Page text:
UPDATE: New Jersey Becomes First State to Ban Wild Animal Circus Acts

Known as “Nosey’s Law” the ban is named after a 36-year-old African elephant with arthritis that suffered abuse while traveling the country with a circus.
Kerry Lengyel and Amanda Carrozza
Published: December 18, 2018
UPDATE (December 17)—Nearly a year after similar legislation was left unsigned by former New Jersey Governor Chris Christie, New Jersey has become the first state to officially ban the use of use of wild and exotic animals in traveling acts.
Known as “Nosey’s Law” the ban is named after a 36-year-old African elephant with arthritis that suffered abuse while traveling the country with a circus. After signing the legislation, Gov. Phil Murphy said he was proud New Jersey will no longer allow animals to be exploited and cruelly treated within the state.

“These animals belong in their natural habitats or in wildlife sanctuaries, not in performances where their safety and the safety of other is at risk,” he said.
While New Jersey’s bill bars the use all wild or exotic animals in traveling animal acts—including carnivals, circuses, petting zoos, and related events—similar legislation has been instituted in New York and Illinois that specifically bans the use of elephants in traveling or entertainment acts.

UPDATE (January 15) — New Jersey Governor Chris Christie signed more than 100 bills into law on his last day in office, but the proposed ban on the use of elephants and other exotic animals in traveling circuses was not one of them.

This means that the governor has issued a “pocket veto” on the bill, which would require the measure to start the legislative process all over again from the beginning. Then, ultimately, the same bill would end up on the desk of incoming New Jersey Governor Phil Murphy for his signature.

Luckily, the bill was already reintroduced in the Assembly on Jan. 9, which kicks off the legislative process again.

Gov. Chris Christie also declined to sign more than 50 other bills on his last day that would also need to restart the legislative process.

(January 9) — New Jersey may take the lead as the first U.S. state to ban the use of exotic animals in circuses, following the footsteps of more than 40 countries around the world with national circus prohibitions.

Nosey’s Law, which prohibits the use of elephants and other wild or exotic animals in traveling circus acts, passed in the NJ assembly (66-2) and senate yesterday (31-0) and is now on its way to Governor Chris Christie’s desk for approval.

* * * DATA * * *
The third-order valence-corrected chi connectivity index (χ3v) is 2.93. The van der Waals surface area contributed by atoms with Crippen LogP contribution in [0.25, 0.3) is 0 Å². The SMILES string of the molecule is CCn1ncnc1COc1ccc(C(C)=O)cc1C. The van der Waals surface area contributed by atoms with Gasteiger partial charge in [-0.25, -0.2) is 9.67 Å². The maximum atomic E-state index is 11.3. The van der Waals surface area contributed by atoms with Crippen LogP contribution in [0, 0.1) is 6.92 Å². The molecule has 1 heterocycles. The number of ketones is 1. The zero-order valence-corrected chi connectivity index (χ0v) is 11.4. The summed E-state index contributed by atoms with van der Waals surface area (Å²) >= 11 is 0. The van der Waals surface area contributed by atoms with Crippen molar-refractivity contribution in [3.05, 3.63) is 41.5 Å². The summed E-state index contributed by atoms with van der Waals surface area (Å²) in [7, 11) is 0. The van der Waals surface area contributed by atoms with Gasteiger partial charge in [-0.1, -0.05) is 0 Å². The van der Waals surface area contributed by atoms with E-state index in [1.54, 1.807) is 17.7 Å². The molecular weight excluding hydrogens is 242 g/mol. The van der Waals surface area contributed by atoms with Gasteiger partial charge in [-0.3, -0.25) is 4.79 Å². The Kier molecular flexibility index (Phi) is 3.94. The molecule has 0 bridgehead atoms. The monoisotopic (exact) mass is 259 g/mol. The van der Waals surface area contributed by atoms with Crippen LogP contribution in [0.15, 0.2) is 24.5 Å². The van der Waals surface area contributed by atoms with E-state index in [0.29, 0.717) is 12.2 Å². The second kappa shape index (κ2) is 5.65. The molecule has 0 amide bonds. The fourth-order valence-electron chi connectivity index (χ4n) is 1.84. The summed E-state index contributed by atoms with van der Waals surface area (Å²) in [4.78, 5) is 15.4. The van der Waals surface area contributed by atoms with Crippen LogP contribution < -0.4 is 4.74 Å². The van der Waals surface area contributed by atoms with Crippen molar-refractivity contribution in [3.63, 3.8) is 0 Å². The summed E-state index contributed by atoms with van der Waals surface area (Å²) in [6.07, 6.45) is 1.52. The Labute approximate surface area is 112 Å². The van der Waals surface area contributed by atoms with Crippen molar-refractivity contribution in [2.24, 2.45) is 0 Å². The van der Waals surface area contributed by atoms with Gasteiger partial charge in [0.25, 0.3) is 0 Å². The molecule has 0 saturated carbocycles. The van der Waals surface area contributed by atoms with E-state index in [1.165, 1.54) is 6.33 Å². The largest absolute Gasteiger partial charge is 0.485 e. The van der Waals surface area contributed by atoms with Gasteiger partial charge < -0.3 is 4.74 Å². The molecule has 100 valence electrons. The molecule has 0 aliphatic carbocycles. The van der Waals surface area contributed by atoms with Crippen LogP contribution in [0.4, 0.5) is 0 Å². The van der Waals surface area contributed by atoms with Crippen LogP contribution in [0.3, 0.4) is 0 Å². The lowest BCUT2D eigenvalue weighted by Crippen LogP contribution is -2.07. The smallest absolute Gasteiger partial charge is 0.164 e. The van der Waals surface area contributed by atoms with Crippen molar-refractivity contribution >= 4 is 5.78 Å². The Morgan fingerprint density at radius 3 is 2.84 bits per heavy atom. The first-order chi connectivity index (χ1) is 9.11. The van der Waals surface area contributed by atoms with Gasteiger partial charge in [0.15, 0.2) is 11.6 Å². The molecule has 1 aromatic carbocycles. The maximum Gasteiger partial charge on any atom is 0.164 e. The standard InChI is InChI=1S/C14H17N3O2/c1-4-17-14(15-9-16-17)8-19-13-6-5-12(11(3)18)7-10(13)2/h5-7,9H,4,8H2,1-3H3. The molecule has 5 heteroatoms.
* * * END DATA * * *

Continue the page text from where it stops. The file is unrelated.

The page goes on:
Animal activist groups are ecstatic about the unanimous support throughout New Jersey’s government entities. “The overwhelming evidence shows wild animals suffer in traveling circuses,” said Christina Scaringe, general counsel for Animal Defenders International, an international animal rights campaigning group, “and New Jersey's action today recognizes this.”

The bill, proposed by NJ Senator Raymond Lesniak and sponsored by NJ Assemblyman Raj Mukherji, is named in honor of Nosey, an elephant in the middle of a lawsuit between authorities and her handler, Hugo Liebel.

“Nosey is an elephant who is virtually crippled by arthritis, and who is forced to travel the country to give rides at fairs, flea markets and other events,” wrote Lesniak when he first introduced the bill.

Nosey was found tightly chained up, without proper shelter and confined in her own waste when Alabama authorities seized her. The elephant is currently awaiting the lawsuit verdict at an animal sanctuary in Tennessee.

“The arthritis has likely caused Nosey unnecessary suffering and permanent disability, and reports indicate that Nosey has been denied necessary veterinary care,” he wrote.

While New York and Illinois have both banned all traveling elephant acts, New Jersey would make its mark as the first U.S. state to decidedly prohibit all animal circus acts if the bill is signed. If the law passes, it may be enough for other states to also act — more than 80 U.S. jurisdictions in 31 states have taken action to restrict wild animal circus acts.

“We are delighted that New Jersey made this historic step to end circus suffering, and we call on other states and the federal government to follow their lead,” Scaringe said.

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